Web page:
Vaccinations required to enter the country
A yellow fever vaccination certificate is required for travellers over 9 months of age arriving from countries with risk of yellow fever transmission and for travellers having transited more than 12 hours through an airport of a country with risk of yellow fever transmission.
Hepatitis A: A vaccine is available for anyone over one year of age. The vaccine may not be effective for certain people, e.g. those born before 1945 and who lived as a child in a developing country and/or have a past history of jaundice (icterus). These people can instead get a shot of immune globulin (IG) to boost their immunity against the disease.
Hepatitis B: A vaccine is available for children at least two months old.
Diphtheria-Tetanus-Polio: A booster shot should be administered if necessary (once every ten years).
Typhoid Fever: If your travels take you to regions with poor sanitary conditions (for children two years old and up).
Rabies: For prolonged stays in an isolated region (for children from when they can walk).
Malaria: Recommended preventive medication - for a trip to the south or southeast of the country, mefloquine (sometimes marketed as Lariam) or doxycycline (sometimes marketed as Vibramycin); for everywhere else, chloroquine (sometimes marketed as Nivaquine).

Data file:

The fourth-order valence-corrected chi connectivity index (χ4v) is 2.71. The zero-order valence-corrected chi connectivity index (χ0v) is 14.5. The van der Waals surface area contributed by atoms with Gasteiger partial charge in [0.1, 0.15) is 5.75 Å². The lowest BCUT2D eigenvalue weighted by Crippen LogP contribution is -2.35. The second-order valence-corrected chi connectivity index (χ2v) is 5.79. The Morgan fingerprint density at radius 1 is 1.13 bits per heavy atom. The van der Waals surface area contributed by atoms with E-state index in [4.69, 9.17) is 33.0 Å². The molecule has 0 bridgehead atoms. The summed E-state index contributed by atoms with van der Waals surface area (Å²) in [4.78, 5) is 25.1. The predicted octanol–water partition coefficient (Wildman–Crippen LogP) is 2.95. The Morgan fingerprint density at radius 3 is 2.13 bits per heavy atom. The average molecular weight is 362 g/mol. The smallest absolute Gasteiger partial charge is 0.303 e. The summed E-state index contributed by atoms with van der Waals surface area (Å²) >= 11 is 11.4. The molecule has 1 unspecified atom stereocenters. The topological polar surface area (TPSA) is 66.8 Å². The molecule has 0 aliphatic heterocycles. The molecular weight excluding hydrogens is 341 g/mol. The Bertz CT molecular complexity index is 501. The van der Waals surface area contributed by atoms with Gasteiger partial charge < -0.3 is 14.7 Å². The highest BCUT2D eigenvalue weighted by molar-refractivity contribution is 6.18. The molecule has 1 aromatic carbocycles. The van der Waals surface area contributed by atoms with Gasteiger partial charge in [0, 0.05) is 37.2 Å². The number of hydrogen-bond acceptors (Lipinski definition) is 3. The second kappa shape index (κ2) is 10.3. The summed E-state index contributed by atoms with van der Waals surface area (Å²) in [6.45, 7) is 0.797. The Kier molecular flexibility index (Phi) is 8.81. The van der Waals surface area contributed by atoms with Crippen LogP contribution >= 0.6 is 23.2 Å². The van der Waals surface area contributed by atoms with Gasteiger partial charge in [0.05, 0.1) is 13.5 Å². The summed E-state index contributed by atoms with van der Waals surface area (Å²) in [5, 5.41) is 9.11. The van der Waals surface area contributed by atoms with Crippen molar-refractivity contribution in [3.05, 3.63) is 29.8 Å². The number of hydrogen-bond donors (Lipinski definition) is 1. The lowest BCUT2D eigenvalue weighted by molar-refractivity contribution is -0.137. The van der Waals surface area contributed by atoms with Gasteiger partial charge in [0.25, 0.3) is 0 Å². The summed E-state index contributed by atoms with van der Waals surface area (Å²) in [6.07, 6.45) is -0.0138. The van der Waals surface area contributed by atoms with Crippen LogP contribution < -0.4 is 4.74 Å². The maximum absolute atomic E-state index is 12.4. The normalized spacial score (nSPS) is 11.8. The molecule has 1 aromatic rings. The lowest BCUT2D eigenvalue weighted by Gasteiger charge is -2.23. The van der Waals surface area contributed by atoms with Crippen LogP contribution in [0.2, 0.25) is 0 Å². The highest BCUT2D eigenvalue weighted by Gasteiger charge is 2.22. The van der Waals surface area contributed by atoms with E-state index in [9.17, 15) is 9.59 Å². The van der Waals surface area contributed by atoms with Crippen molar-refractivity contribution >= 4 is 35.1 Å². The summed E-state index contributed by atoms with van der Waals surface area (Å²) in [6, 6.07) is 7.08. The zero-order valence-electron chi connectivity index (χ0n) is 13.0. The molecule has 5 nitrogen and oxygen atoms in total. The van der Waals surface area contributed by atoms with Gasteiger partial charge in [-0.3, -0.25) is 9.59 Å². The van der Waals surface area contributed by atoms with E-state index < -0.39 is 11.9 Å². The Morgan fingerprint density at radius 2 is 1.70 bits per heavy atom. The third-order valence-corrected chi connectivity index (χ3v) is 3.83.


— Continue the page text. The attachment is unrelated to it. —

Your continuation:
For Children: All standard childhood immunizations should be up-to-date. In the case of a long stay, the BCG vaccine is recommended for children over one month and the MMR (measles-mumps-rubella) vaccine for children over nine months.
Iran is situated in a very active seismic zone. Earthquakes of varying magnitudes and severity occur regularly. On November 12, 2017, a 7.3-magnitude earthquake struck the border region separating northern Iraq and western Iran, leaving over 530 people dead and another 7460 injured in Iran. Many other quakes were reported in 2017 including a 6.0 magnitude earthquake (Kerman province) on December 1 that left 51 injured.
Expatriates and visitors should familiarize themselves with the proper safety procedures to follow in the event of an earthquake. Before an earthquake occurs, identify places in your home, school, or place of work that would provide adequate shelter (e.g., preferably under a sturdy piece of furniture or against an interior wall - doorways do not offer good protection from falling objects). Secure items that could be hazardous if they fell (mirrors, bookshelves, etc.). Maintain a stock of basic necessities (water, medication, etc.) and store important documents in one place. Where possible, ensure that your building is earthquake resistant.